#4 Wyndham

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Posted 21 July 2014 - 11:56 AM

I'm thinking to widen the firing range a small bit

you might try to tweak the glaze by taking  your Cornish stone down to 25-27 and upping the soda spar to13 to 15 to get a smoother melt with out movement, just a starting point for testing

Wyndham



#5 neilestrick

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Posted 21 July 2014 - 02:46 PM

Any particular reason you're firing to cone 10 in an electric kiln? Your elements will last twice as long at cone 6. And since you're not reducing you're not getting any benefit from firing that hot.


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#6 High Bridge Pottery

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Posted 21 July 2014 - 04:11 PM

Not really, besides my own satisfaction in getting the pots really hot and that is how they fired when I was learning. I am really thinking of moving down to cone 6.

 

Could I move down to cone 8 or is there a reason why most people go cone 6? I never realised there was no benefit firing electric in this way.



#7 Chris Campbell

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Posted 21 July 2014 - 05:14 PM

I think those numbers have become common through usage in schools, studios and large potteries. Because they are so common, there are a lot of clays and glazes formulated around those temperatures. It keeps everything a lot easier if clays and glazes fit at set points.

In a teaching studio you will be limited to a strict set of firing temps in order to keep the sanity of the firing crew intact. But in your own kiln at home ... it is a great learning curve to see what your clays and glazes can and cannot do.

If you are not doing functional work you can really experiment with clay bodies to find the texture or color you want by firing it at all kinds of temps. I have a clay that is a lovely color at a lower temp then it is designed for so that's what I fire it to. You can use high firing clays at lower temps for a nice open body in raku and pit firings. High firing clays also don't have to always hit the top of their range. The only way to find this out is to take some time to get to know your clay and your kiln ... Test tiles and drip catchers mandatory.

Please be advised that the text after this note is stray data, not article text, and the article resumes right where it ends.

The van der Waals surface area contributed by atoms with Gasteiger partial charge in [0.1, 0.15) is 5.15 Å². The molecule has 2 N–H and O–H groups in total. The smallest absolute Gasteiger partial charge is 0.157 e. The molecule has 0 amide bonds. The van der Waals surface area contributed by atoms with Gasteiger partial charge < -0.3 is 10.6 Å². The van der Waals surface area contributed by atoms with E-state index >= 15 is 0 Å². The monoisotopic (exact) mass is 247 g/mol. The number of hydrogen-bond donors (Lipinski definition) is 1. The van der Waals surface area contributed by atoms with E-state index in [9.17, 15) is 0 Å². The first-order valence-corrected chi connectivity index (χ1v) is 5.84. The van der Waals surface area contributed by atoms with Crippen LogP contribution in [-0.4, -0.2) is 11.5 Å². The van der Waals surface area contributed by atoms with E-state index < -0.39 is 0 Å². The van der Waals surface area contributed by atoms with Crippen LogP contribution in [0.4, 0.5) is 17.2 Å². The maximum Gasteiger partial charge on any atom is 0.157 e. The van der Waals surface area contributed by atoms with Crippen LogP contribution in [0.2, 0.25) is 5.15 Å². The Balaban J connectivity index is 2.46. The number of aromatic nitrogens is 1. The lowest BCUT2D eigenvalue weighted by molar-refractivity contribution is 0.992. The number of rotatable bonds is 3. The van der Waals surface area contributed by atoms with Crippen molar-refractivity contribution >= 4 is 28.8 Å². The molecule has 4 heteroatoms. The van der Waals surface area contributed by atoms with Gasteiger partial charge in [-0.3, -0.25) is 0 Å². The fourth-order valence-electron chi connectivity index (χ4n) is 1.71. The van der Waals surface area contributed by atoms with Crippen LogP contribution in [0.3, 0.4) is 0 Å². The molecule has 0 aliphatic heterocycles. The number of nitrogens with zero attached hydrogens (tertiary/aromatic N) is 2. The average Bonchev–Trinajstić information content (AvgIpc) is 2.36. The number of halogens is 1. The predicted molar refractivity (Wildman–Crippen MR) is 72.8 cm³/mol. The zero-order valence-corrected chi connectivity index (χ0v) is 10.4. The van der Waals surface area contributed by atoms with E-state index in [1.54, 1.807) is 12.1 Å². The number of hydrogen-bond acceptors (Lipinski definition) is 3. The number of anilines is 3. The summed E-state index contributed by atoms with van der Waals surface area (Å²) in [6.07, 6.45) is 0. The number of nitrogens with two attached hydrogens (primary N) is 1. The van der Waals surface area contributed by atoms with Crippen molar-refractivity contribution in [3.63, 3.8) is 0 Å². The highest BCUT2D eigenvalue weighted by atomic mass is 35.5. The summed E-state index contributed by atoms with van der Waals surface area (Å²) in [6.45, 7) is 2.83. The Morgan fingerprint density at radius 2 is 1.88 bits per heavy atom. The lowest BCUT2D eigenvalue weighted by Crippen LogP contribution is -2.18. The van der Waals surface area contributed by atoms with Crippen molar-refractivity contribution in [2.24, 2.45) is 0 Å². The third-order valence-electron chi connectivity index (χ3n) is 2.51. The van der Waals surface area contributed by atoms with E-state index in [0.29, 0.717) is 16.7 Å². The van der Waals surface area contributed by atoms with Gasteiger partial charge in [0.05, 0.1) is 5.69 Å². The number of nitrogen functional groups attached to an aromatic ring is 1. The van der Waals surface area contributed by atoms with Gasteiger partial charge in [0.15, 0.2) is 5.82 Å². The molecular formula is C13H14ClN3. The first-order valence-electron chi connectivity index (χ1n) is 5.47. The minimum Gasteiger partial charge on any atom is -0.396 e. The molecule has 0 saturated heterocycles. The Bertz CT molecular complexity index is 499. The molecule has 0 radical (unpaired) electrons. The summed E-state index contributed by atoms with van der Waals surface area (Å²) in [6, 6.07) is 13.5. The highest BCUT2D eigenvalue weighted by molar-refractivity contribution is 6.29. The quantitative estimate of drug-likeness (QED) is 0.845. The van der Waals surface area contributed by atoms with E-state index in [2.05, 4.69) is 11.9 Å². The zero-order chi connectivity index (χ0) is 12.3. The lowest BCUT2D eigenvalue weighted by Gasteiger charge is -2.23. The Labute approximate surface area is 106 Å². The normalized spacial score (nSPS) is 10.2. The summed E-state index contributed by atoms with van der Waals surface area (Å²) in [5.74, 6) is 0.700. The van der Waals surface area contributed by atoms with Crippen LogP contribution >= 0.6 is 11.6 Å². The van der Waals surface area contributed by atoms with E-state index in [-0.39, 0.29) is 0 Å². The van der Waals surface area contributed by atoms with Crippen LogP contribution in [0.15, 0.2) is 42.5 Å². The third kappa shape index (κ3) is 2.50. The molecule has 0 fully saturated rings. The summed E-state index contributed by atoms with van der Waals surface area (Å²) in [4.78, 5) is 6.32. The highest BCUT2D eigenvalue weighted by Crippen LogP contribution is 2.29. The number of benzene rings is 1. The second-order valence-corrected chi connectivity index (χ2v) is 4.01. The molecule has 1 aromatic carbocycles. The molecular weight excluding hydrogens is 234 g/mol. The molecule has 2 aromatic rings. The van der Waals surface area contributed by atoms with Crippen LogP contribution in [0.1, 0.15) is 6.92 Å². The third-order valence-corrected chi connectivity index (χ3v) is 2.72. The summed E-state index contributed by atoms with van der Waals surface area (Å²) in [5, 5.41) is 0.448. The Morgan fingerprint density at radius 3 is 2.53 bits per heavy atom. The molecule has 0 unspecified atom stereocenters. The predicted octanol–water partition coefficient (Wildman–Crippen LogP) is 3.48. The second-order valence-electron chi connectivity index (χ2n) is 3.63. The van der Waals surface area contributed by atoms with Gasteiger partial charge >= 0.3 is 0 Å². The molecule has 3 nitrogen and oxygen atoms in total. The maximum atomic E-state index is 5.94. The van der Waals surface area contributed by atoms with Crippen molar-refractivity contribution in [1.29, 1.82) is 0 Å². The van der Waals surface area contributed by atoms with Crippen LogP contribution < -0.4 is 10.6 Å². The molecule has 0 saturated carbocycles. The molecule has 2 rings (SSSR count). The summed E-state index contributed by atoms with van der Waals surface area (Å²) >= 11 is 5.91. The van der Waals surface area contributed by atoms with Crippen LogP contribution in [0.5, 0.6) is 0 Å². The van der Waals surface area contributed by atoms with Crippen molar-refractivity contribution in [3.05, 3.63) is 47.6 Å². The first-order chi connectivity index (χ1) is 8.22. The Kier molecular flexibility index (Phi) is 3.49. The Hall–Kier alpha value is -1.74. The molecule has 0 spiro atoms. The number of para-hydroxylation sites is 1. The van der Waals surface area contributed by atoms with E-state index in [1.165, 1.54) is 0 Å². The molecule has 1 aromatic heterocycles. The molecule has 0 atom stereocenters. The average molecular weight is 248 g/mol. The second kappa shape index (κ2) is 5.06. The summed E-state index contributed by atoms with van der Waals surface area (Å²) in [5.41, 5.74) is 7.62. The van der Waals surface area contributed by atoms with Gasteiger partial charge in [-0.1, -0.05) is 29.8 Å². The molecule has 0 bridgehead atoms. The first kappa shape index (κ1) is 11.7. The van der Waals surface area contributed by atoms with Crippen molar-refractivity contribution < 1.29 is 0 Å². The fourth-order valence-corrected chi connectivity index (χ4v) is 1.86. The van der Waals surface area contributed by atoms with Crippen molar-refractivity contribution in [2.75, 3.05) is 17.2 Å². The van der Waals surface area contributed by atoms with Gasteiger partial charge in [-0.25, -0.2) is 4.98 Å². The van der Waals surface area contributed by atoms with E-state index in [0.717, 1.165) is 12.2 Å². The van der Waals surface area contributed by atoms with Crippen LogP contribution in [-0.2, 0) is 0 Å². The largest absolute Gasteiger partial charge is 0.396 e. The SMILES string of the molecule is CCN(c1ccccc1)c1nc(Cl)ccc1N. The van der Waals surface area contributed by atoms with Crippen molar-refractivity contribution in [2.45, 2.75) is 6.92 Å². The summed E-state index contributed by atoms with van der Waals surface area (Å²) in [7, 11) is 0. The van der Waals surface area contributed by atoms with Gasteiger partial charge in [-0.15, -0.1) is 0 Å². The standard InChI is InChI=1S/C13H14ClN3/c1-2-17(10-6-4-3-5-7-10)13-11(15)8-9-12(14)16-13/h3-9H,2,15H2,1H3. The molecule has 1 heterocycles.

But ... if you are doing functional work you cannot wing it ... You have to test to make sure your wares are properly fired.

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#8 jrgpots

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Posted 21 July 2014 - 06:09 PM

I'm thinking to widen the firing range a small bit

you might try to tweak the glaze by taking  your Cornish stone down to 25-27 and upping the soda spar to13 to 15 to get a smoother melt with out movement, just a starting point for testing

Wyndham

I agree here.  You may want to add Ferro 3124 or 3134 frit to widen the melting range in your glaze. Start at 10% and do a line test in increments of 1-2%.  Ferro3134 would give the glaze a little more fluidity compared to 3124, if you wanted the glaze to be a little runny.

 

Jed



#9 neilestrick

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Posted 21 July 2014 - 06:12 PM